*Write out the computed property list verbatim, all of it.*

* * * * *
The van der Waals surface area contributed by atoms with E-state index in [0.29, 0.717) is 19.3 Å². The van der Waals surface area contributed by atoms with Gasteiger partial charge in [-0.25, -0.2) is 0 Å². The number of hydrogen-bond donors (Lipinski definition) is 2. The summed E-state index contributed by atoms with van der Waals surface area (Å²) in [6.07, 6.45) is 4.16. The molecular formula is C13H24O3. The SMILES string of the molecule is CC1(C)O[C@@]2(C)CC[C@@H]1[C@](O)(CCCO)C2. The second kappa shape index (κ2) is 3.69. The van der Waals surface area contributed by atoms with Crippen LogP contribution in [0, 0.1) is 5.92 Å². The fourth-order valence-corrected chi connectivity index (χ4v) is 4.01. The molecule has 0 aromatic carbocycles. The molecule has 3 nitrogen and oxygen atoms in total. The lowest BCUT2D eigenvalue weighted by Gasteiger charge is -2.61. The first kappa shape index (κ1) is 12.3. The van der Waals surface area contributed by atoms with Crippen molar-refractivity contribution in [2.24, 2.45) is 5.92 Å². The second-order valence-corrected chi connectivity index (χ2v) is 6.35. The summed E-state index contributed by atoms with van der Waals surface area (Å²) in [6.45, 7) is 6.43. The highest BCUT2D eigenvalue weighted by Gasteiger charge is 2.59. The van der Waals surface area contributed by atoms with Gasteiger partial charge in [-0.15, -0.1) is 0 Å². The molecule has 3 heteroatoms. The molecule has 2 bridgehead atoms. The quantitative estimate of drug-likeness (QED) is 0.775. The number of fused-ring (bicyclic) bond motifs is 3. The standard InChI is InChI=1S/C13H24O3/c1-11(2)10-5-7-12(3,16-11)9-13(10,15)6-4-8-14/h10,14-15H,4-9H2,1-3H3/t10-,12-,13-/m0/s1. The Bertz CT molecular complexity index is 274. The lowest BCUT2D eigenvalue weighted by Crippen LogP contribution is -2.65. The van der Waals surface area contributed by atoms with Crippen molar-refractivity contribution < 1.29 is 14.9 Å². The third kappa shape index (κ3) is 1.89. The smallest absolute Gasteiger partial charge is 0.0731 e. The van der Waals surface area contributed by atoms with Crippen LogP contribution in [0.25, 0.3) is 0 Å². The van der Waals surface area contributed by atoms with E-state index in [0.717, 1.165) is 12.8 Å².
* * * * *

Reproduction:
The van der Waals surface area contributed by atoms with E-state index in [0.29, 0.717) is 19.3 Å². The van der Waals surface area contributed by atoms with Gasteiger partial charge in [-0.25, -0.2) is 0 Å². The number of hydrogen-bond donors (Lipinski definition) is 2. The summed E-state index contributed by atoms with van der Waals surface area (Å²) in [6.07, 6.45) is 4.16. The molecular formula is C13H24O3. The SMILES string of the molecule is CC1(C)O[C@@]2(C)CC[C@@H]1[C@](O)(CCCO)C2. The second kappa shape index (κ2) is 3.69. The van der Waals surface area contributed by atoms with Crippen LogP contribution in [0, 0.1) is 5.92 Å². The fourth-order valence-corrected chi connectivity index (χ4v) is 4.01. The molecule has 0 aromatic carbocycles. The molecule has 3 nitrogen and oxygen atoms in total. The lowest BCUT2D eigenvalue weighted by Gasteiger charge is -2.61. The first kappa shape index (κ1) is 12.3. The van der Waals surface area contributed by atoms with Crippen molar-refractivity contribution in [2.24, 2.45) is 5.92 Å². The second-order valence-corrected chi connectivity index (χ2v) is 6.35. The summed E-state index contributed by atoms with van der Waals surface area (Å²) in [6.45, 7) is 6.43. The highest BCUT2D eigenvalue weighted by Gasteiger charge is 2.59. The van der Waals surface area contributed by atoms with Gasteiger partial charge in [-0.15, -0.1) is 0 Å². The molecule has 3 heteroatoms. The molecule has 2 bridgehead atoms. The quantitative estimate of drug-likeness (QED) is 0.775. The number of fused-ring (bicyclic) bond motifs is 3. The standard InChI is InChI=1S/C13H24O3/c1-11(2)10-5-7-12(3,16-11)9-13(10,15)6-4-8-14/h10,14-15H,4-9H2,1-3H3/t10-,12-,13-/m0/s1. The Bertz CT molecular complexity index is 274. The lowest BCUT2D eigenvalue weighted by Crippen LogP contribution is -2.65. The van der Waals surface area contributed by atoms with Crippen molar-refractivity contribution < 1.29 is 14.9 Å². The third kappa shape index (κ3) is 1.89. The smallest absolute Gasteiger partial charge is 0.0731 e. The van der Waals surface area contributed by atoms with Crippen LogP contribution in [0.25, 0.3) is 0 Å². The van der Waals surface area contributed by atoms with E-state index in [0.717, 1.165) is 12.8 Å².